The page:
Everyone will have their own favourite method of ballasting.  After a good deal of trial and error, I have found that the way that works best for me is as follows.  First, I mix the ballast in a small plastic mixing cup.  I use five rounded, but not heaped, teaspoons of ballast to slightly less than one level teaspoon of Ballast Magic.  I mix it round well, like you would dry sand and cement to make mortar.  Then I use the teaspoon to add the ballast mix to the track.  I turn the teaspoon with the side against the track (i.e. with the point pointing along the track) and tip it sideways very slightly, moving along the track with a slight rocking motion, so that the ballast tipples (if that’s the right word) gently between the rails.  I continue this until I have reach the chosen end point.  On double track, I repeat on the adjacent track.  I then use a Number 6 watercolour brush to brush the ballast along between the rails, so that the excess spills over the rails.  I try to get a nice even amount of sleeper surface showing through the ballast.  Sometimes this produces enough ballast between the two tracks, but sometimes I have to tipple a little more in places.  At this stage, I use my finger tip to compress the ballast between the rails and the between the tracks.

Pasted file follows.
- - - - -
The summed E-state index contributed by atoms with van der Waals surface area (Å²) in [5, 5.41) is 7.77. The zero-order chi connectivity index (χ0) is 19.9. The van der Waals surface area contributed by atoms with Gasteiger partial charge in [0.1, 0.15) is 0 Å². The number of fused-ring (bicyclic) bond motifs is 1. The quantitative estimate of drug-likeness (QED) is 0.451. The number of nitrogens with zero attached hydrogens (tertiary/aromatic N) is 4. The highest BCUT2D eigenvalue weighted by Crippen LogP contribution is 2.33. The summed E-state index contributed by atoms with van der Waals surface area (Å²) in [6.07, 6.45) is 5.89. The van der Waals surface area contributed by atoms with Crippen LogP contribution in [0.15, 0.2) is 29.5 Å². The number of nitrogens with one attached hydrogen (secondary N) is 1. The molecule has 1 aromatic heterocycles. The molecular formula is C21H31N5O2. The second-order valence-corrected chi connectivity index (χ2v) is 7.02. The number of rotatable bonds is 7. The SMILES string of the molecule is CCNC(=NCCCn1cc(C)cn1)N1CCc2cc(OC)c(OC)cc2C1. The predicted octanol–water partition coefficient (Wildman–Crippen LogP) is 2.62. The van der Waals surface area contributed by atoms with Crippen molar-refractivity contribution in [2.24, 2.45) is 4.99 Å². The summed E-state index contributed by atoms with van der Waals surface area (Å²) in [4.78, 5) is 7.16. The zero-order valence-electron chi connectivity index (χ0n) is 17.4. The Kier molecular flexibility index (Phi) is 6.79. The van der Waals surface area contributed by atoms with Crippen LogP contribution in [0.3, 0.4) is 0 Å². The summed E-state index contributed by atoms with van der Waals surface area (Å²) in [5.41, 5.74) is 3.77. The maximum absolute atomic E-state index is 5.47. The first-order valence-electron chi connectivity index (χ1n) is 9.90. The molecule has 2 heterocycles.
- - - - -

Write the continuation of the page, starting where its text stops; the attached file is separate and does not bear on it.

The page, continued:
This leaves the shoulders, which again could already have enough spillage but, if not, I tipple some more along the side of the track.  I then use either a flat edge or my finger tip to form the ballast into a shoulder.  I use a Number 3 watercolour brush to lightly dust along each rail.  This removes most of the ballast grains sticking to the rails and reduces the level of shoulder ballast so that the tops of the sleepers show through.  Finally, I run a sharp point along the groove on the inside of each rail to remove any remaining grains of ballast.  I can then spray with a water mist to wet the Ballast Magic and leave it to cure for a couple of hours.  Before running a train over the newly laid ballast, I use the course watercolour brush to sweep away any loose grains that might be left on the track.